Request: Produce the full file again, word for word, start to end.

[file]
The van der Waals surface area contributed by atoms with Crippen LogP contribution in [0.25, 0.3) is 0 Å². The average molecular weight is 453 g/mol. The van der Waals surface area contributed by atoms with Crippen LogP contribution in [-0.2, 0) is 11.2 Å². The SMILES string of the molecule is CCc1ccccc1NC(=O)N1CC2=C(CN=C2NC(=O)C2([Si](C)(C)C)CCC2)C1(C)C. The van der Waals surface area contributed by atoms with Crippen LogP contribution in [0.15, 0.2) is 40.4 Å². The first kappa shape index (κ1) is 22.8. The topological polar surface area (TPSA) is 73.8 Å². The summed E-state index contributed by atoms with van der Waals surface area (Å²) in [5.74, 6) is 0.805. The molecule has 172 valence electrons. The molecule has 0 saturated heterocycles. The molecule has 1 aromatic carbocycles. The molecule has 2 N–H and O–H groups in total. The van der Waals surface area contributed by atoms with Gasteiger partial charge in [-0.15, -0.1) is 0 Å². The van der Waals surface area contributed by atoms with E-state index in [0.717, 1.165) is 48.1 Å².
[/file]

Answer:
The van der Waals surface area contributed by atoms with Crippen LogP contribution in [0.25, 0.3) is 0 Å². The average molecular weight is 453 g/mol. The van der Waals surface area contributed by atoms with Crippen LogP contribution in [-0.2, 0) is 11.2 Å². The SMILES string of the molecule is CCc1ccccc1NC(=O)N1CC2=C(CN=C2NC(=O)C2([Si](C)(C)C)CCC2)C1(C)C. The van der Waals surface area contributed by atoms with Crippen LogP contribution in [0.15, 0.2) is 40.4 Å². The first kappa shape index (κ1) is 22.8. The topological polar surface area (TPSA) is 73.8 Å². The summed E-state index contributed by atoms with van der Waals surface area (Å²) in [5.74, 6) is 0.805. The molecule has 172 valence electrons. The molecule has 0 saturated heterocycles. The molecule has 1 aromatic carbocycles. The molecule has 2 N–H and O–H groups in total. The van der Waals surface area contributed by atoms with Gasteiger partial charge in [-0.15, -0.1) is 0 Å². The van der Waals surface area contributed by atoms with E-state index in [0.717, 1.165) is 48.1 Å².